For most of the 20th century, Centrogenys was subsumed within the Serranidae as a distinct subfamily, but this too would fall out of fashion upon further scrutiny. The False Scorpionfish presents a perplexing melange of traits that matches poorly with anything else in the ocean. Aside from the peculiar dentition, there is a pronounced nasal cirrhus (similar to what we see in many scorpaeniforms) and a uniquely shaped anal fin, with the second spine greatly exaggerated. But strangest of all are its pharyngeal jaws, whose phylogenetic importance was apparently overlooked by these early authors. Specifically, the 5th ceratobranchials are fused together and articulated to the skull in such a way as to allow for a robust chewing motion.
The strangely asymmetric lower pharyngeal jaws (5th ceratobranchials) of a False Scorpionfish–Centrogenys vaigiensis. pic.twitter.com/naXdj5ABI2
— Leo Smith (@fishphylogeny) August 26, 2014
Pharyngeal jaws exist in a limited number of fish groups, but these are thought to represent a major morphological innovation which allowed for innovative new feeding strategies to evolve. Not coincidentally, some of the most diverse and ecologically important fish families are those which possess this apparatus—cichlids and damselfishes, wrasses and parrotfishes, the temperate-water surfperches. These at one time formed a group known as the Labroidei, but molecular study has since revealed them to be only distant relations. Thus, pharyngeal jaws have convergently evolved on a number of occasions.
This leaves us with the mystery of Centrogenys and the origins of its set of pharyngeal choppers. Did it acquire this trait independently or does it stem from a shared common ancestor with one of these families? To date, there is no firm consensus on where this species might fit in the larger family tree of fishes. Wainwright et al. 2012 examined a large number of genes and species and came to the (poorly supported) conclusion that it belongs as the sister group of the sandperches and stargazers. If we jump ahead to Betancur-R et al. 2017, we find Centrogenys as the sister group to wrasses, but, again, with poor support. This led the authors to classify it within its own family as incertae sedis (“of uncertain placement”), and about all we can say definitively is that this is a perch-like fish of some sort.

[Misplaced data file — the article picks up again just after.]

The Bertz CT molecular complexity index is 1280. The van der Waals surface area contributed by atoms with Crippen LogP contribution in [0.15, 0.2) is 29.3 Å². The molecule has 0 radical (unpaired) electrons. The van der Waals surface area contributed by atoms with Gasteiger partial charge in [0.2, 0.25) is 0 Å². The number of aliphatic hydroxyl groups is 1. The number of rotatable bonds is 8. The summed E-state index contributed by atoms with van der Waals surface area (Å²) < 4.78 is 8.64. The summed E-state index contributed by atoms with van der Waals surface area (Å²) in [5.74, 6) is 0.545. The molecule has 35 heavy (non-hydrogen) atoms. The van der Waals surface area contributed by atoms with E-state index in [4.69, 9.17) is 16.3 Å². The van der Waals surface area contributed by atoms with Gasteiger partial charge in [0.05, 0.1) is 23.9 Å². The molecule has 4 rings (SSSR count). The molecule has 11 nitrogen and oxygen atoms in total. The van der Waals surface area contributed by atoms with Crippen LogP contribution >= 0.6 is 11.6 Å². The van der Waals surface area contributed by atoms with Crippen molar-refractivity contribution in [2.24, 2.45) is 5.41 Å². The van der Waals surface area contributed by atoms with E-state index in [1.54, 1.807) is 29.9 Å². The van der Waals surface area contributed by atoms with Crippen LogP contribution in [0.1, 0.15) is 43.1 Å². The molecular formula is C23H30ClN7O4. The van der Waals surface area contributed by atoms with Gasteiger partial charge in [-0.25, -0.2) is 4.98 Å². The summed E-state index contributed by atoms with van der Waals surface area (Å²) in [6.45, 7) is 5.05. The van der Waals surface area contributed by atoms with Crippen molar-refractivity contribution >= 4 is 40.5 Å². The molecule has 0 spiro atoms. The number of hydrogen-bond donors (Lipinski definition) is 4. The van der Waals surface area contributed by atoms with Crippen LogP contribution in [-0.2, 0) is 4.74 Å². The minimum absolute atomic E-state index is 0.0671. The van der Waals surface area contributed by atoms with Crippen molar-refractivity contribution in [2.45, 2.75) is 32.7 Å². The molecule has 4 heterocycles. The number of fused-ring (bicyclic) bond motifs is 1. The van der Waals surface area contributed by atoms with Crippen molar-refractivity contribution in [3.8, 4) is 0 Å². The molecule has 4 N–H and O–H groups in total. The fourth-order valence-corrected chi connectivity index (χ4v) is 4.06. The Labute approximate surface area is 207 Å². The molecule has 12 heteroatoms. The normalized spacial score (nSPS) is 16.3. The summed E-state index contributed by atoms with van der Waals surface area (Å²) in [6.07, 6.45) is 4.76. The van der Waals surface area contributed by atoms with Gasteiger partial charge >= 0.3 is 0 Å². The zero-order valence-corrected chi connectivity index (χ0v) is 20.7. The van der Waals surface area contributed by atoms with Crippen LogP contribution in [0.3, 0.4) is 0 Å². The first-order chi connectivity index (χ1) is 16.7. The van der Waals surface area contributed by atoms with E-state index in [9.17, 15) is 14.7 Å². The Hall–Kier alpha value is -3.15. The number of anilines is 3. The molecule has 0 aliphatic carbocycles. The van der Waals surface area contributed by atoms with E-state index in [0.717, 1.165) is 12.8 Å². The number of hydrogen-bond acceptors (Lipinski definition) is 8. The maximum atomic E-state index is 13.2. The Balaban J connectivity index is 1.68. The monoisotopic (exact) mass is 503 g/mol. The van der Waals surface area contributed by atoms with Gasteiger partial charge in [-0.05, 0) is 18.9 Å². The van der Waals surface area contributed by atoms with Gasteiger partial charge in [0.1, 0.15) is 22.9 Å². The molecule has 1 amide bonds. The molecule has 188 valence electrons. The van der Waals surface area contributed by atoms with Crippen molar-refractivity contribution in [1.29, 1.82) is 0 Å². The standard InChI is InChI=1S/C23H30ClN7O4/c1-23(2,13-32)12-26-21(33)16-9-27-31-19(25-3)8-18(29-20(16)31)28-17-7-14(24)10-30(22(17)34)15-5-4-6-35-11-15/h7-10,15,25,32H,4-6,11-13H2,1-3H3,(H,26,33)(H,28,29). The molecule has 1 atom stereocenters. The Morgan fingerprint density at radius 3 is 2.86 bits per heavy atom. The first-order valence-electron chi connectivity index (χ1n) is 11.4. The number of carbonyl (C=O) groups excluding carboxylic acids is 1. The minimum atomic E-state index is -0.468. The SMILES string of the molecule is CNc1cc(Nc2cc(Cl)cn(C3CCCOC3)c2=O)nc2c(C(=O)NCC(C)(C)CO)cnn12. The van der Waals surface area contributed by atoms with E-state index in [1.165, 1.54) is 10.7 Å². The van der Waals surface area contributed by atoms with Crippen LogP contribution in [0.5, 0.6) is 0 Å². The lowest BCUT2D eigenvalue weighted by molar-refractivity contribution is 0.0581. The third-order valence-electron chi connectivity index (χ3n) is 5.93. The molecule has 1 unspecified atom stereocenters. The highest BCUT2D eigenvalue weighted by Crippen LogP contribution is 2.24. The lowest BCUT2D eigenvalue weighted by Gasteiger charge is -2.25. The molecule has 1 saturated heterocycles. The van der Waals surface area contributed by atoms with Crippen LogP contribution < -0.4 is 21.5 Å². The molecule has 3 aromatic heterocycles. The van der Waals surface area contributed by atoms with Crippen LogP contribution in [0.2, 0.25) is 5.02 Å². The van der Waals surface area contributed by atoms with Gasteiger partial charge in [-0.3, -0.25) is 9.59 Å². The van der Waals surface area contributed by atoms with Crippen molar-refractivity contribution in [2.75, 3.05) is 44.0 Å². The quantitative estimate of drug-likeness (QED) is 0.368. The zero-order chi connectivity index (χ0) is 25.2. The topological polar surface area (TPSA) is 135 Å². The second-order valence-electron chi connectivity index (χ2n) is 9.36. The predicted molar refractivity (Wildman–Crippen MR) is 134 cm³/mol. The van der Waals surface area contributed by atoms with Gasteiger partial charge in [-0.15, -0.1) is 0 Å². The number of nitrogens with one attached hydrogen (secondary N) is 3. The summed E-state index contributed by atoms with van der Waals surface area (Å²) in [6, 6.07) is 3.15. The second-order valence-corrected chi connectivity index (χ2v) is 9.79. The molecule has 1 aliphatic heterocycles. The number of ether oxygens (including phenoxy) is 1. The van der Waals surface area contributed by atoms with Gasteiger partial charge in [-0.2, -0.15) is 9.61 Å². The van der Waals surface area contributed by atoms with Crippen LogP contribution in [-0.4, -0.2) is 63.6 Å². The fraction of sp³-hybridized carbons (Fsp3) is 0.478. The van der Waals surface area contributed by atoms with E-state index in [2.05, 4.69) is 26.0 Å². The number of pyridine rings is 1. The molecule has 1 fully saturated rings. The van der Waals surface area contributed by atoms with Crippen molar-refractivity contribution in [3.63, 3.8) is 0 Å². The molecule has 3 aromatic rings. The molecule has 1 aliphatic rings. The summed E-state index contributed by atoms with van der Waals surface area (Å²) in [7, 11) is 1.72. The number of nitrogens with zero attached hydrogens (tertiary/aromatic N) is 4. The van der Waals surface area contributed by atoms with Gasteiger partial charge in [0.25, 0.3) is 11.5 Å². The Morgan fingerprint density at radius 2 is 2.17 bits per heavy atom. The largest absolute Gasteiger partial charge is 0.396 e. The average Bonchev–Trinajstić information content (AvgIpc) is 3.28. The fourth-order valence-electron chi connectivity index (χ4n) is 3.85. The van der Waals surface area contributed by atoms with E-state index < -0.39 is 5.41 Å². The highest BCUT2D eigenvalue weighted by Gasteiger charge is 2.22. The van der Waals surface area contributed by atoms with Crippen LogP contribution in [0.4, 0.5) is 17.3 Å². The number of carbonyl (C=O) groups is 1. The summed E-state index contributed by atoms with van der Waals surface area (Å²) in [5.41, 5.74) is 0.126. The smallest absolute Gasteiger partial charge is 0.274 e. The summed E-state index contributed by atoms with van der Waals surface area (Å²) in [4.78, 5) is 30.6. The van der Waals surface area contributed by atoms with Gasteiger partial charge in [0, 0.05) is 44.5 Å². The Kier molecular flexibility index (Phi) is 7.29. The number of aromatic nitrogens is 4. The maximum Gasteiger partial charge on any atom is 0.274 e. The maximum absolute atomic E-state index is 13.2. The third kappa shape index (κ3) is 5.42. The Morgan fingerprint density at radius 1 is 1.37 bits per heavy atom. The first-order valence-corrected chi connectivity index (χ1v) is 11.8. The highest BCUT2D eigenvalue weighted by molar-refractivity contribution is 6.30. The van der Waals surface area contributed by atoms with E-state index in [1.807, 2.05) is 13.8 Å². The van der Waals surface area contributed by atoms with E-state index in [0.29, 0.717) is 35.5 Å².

In this day and age, it is becoming increasingly difficult for anything to remain in such a confused state of phylogenetic limbo. With each passing year, researchers manage to pull back the evolutionary curtain a bit more, slowly revealing the complex tapestry of life that surrounds us. But we’ve yet to make these same strides with Centrogenys. The False Scorpionfish is a singularly intransigent species, an ichthyological orphan that has for two centuries now eluded the grasp of taxonomists. Will we ever decipher this piscine riddle?
- Betancur-R, R., Wiley, E.O., Arratia, G., Acero, A., Bailly, N., Miya, M., Lecointre, G. and Orti, G., 2017. Phylogenetic classification of bony fishes. BMC evolutionary biology, 17(1), p.162.
- Brewer, D.T., Blaber, S.J.M., Salini, J.P. and Farmer, M.J., 1995. Feeding ecology of predatory fishes from Groote Eylandt in the Gulf of Carpentaria, Australia, with special reference to predation on penaeid prawns. Estuarine, Coastal and Shelf Science, 40(5), pp.577-600.
- Leis, J.M. and Trnski, T., 1999. Larval development of the Indo-Pacific perciform fish, Centrogenys vaigiensis (Pisces: Centrogeniidae). Ichthyological Research, 46(4), pp.413-418.
- Matsunuma, M., Kai, Y. and Motomura, H., 2017. First record of the false scorpionfish Centrogenys vaigiensis (Perciformes: Centrogenyidae) from the western Indian Ocean. CYBIUM, 41(3), pp.290-292.
- Richardson, J., 1842. Contributions to the ichthyology of Australia. Ann Mag Nat Hist (New Ser), 9, pp.120-131.
- Wainwright, P.C., Smith, W.L., Price, S.A., Tang, K.L., Sparks, J.S., Ferry, L.A., Kuhn, K.L., Eytan, R.I. and Near, T.J., 2012. The evolution of pharyngognathy: a phylogenetic and functional appraisal of the pharyngeal jaw key innovation in labroid fishes and beyond. Systematic Biology, 61(6), pp.1001-1027.